Dallas County is Anti-Social
Dallas County has a great public records search page on its Web site that's fantastic for getting information on anything to do with the court system--or should I say, "used to have"? The court search function has been disabled because, according to an employee in the county's IT department, "a lot of people's personal information was on the Web site: Social Security numbers, home addresses, that kind of thing." It'll stay down for at least a week.
Now, open records are one of those things journalists get really fired up about--government accountability, foundation of the republic and all that. Home addresses of suspected and convicted criminals are arguably fair game for reporters and the public alike, but we can all agree that the Social Security number, the identifier most coveted by thieves, ought to be confidential. Thing is, I use that Web site a lot--almost daily--and neither I nor my colleagues can ever remember seeing a Social Security number on any records pulled from there. Is it worth shutting down the whole thing while they delete that info from what must be the oldest records in the database?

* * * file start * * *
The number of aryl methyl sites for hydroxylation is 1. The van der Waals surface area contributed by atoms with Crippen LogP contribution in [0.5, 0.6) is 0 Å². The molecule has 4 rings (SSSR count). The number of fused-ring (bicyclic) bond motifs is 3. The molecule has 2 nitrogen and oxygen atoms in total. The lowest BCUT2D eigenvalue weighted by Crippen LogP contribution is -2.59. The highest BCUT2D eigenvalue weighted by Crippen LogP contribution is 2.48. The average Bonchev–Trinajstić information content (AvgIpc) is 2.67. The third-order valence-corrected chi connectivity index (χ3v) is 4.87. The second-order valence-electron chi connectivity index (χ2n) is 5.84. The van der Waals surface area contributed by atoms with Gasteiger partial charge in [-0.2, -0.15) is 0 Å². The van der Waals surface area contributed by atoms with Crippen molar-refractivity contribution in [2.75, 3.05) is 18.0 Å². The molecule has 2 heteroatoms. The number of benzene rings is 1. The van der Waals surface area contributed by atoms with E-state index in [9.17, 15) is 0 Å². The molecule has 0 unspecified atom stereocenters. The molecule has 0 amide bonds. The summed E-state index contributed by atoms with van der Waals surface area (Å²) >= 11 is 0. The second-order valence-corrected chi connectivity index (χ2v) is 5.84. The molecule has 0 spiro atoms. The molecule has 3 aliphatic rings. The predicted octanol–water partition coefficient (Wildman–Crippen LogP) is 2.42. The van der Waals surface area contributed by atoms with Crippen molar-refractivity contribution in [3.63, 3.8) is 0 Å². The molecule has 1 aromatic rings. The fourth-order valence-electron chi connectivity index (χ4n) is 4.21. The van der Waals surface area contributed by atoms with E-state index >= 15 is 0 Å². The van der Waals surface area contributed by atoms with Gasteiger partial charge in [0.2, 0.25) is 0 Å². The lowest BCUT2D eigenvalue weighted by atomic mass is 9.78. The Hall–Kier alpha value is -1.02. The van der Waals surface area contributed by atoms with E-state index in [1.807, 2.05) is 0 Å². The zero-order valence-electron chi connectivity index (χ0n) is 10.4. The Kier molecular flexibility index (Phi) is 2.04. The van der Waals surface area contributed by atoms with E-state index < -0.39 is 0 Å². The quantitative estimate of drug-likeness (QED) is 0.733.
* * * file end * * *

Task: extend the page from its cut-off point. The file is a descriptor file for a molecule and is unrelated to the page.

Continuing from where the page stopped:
And reporters aren't the only folks who rely on the site; so do lawyers, defendants and plaintiffs...actually, anybody who has anything to do with the justice system. And that's a lot of records requests that now have to be handled manually by the folks in the county clerk's office. I'd like to get their perspective on this, but, strangely enough, the three different numbers I've tried have been busy all day. —Rick Kennedy
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